To “cut” the muscle, the diet should include a low fat intake and lower energy diet. With low energy, protein becomes more important to preserve muscle mass; therefore low fat animal products, such as the following, are advised: Skim milk, yoghurt and cheese Lean meat i.e. chicken breast, trimmed lean beef, Egg white

Meals are generally frequent, with possibly four to seven eaten per day. High GI1 carbohydrates are recommended 15 mins before to aid performance and muscle development (approx. 1g per kg body weight).

For example: for a 70kg male, two to three slices of white bread would be an adequate high GI pre-training intake. Carbohydrate intake is believed to increase muscle size with the increase in muscle carbohydrate stores in the immediate days before competition.

What Should I Eat/Drink During Competition?

To be focused on competition day, it is important to be well hydrated and eat an adequate amount of energy. Dehydration and restricted food intakes prior to competition can compromise performance leading to muscle fatigue, weakness and lack of energy. So, it is important to have snacks and fluids handy during competition breaks to keep fuel levels up.

This is particularly important for those competing in categories requiring fitness routines. Handy snacks might include sports drink, jam on bread and/or canned fruit but these snacks are very individual and should be trialled during training so see a sports dietitian to develop your own competition plan.

What about Recovery?

Following training sessions, body carbohydrate and fluid stores need to be recovered before the next training session.

High GI foods are recommended immediately after training, for example white bread, potatoes or energy supplements e.g. Sports gels, sports drinks, etc. I personally prefer Low fat milk or Skimmed Milk for athlete.

Regular intake of carbohydrate and fluid should follow within two to three hours of training. A protein and carbohydrate supplement is effective in increasing muscle building immediately (within the first 30 minutes) after resistance training for maximising muscle gains, e.g. Whey Protein. If in doubt, consult a sports dietitian for individual advice.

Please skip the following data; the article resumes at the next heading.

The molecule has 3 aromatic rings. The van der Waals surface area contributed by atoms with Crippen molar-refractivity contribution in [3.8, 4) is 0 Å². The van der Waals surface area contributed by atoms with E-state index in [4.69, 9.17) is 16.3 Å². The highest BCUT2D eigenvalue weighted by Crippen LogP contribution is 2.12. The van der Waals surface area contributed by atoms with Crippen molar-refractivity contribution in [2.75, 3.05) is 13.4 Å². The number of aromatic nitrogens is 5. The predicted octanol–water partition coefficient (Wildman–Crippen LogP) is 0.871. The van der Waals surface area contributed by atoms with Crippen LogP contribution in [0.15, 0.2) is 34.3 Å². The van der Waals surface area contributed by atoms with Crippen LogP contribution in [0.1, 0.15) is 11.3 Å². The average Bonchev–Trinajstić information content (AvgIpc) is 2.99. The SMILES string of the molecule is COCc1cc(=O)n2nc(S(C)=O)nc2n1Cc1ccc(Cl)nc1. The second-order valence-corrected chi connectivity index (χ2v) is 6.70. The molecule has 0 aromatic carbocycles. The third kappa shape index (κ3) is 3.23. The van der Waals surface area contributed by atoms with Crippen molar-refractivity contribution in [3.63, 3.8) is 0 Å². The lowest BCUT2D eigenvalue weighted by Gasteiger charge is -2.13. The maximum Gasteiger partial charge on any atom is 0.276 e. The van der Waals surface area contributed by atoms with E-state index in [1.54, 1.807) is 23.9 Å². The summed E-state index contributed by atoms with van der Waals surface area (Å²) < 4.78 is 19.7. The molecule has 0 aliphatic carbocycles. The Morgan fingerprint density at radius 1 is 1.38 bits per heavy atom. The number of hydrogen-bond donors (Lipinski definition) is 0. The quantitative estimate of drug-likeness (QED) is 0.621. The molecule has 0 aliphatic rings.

Other Nutrition Tips

Restricted eating can lead to a limited variety of foods especially during the cutting phase, so try to include a variety of fruits and vegetables, low fat dairy products and lean meat during training and competition.

Try to not to over-reward yourself or binge after competitions or particularly difficult training sessions as this can lead to unwanted weight gain.

Creatine supplements may be beneficial in some individuals for use in resistance training as a muscle fuel but can have disadvantages of unwanted weight gain from excess water stored in muscles. Speak to a sports dietitian about whether creatine is right for you. HMB (β-hydroxy-β-methyl butyrate) claims to increase strength gains and prevent breakdown of muscle mass with resistance training but the evidence for its use has not been scientifically proven and long term effects of this supplement are unknown. Individual amino acid oral supplements have shown no effect on growth hormone levels and are not recommended for increased muscle gain. Have your wits about you! There are many products available within the bodybuilding industry where scientific proof is questionable and supplement content and quality varies, so consult a sports dietitian for advice on supplement use.

Credit to SDA